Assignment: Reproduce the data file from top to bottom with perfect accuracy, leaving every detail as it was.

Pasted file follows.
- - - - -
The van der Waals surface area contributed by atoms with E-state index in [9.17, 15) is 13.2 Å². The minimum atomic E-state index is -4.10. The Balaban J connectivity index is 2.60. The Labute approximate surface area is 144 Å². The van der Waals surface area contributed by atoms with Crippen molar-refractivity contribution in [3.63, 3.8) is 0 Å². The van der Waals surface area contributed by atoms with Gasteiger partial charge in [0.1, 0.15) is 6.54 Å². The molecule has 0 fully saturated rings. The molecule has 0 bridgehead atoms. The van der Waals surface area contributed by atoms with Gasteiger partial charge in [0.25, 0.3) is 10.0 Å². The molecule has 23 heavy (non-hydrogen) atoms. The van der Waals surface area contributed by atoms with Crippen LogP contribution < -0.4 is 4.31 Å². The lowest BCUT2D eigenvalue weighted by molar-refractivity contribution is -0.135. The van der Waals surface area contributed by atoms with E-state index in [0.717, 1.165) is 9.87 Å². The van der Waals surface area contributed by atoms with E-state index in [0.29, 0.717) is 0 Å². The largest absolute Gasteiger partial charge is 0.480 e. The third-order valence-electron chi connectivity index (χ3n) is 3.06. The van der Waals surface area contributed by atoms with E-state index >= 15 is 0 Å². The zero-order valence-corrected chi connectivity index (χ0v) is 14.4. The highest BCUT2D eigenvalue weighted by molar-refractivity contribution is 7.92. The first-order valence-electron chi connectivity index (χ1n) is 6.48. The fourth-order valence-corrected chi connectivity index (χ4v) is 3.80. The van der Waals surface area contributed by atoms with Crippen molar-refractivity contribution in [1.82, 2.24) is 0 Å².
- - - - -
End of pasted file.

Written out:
The van der Waals surface area contributed by atoms with E-state index in [9.17, 15) is 13.2 Å². The minimum atomic E-state index is -4.10. The Balaban J connectivity index is 2.60. The Labute approximate surface area is 144 Å². The van der Waals surface area contributed by atoms with Crippen molar-refractivity contribution in [3.63, 3.8) is 0 Å². The van der Waals surface area contributed by atoms with Gasteiger partial charge in [0.1, 0.15) is 6.54 Å². The molecule has 0 fully saturated rings. The molecule has 0 bridgehead atoms. The van der Waals surface area contributed by atoms with Gasteiger partial charge in [0.25, 0.3) is 10.0 Å². The molecule has 23 heavy (non-hydrogen) atoms. The van der Waals surface area contributed by atoms with Crippen LogP contribution < -0.4 is 4.31 Å². The lowest BCUT2D eigenvalue weighted by molar-refractivity contribution is -0.135. The van der Waals surface area contributed by atoms with E-state index in [0.717, 1.165) is 9.87 Å². The van der Waals surface area contributed by atoms with E-state index in [0.29, 0.717) is 0 Å². The largest absolute Gasteiger partial charge is 0.480 e. The third-order valence-electron chi connectivity index (χ3n) is 3.06. The van der Waals surface area contributed by atoms with E-state index >= 15 is 0 Å². The zero-order valence-corrected chi connectivity index (χ0v) is 14.4. The highest BCUT2D eigenvalue weighted by molar-refractivity contribution is 7.92. The first-order valence-electron chi connectivity index (χ1n) is 6.48. The fourth-order valence-corrected chi connectivity index (χ4v) is 3.80. The van der Waals surface area contributed by atoms with Crippen molar-refractivity contribution in [1.82, 2.24) is 0 Å².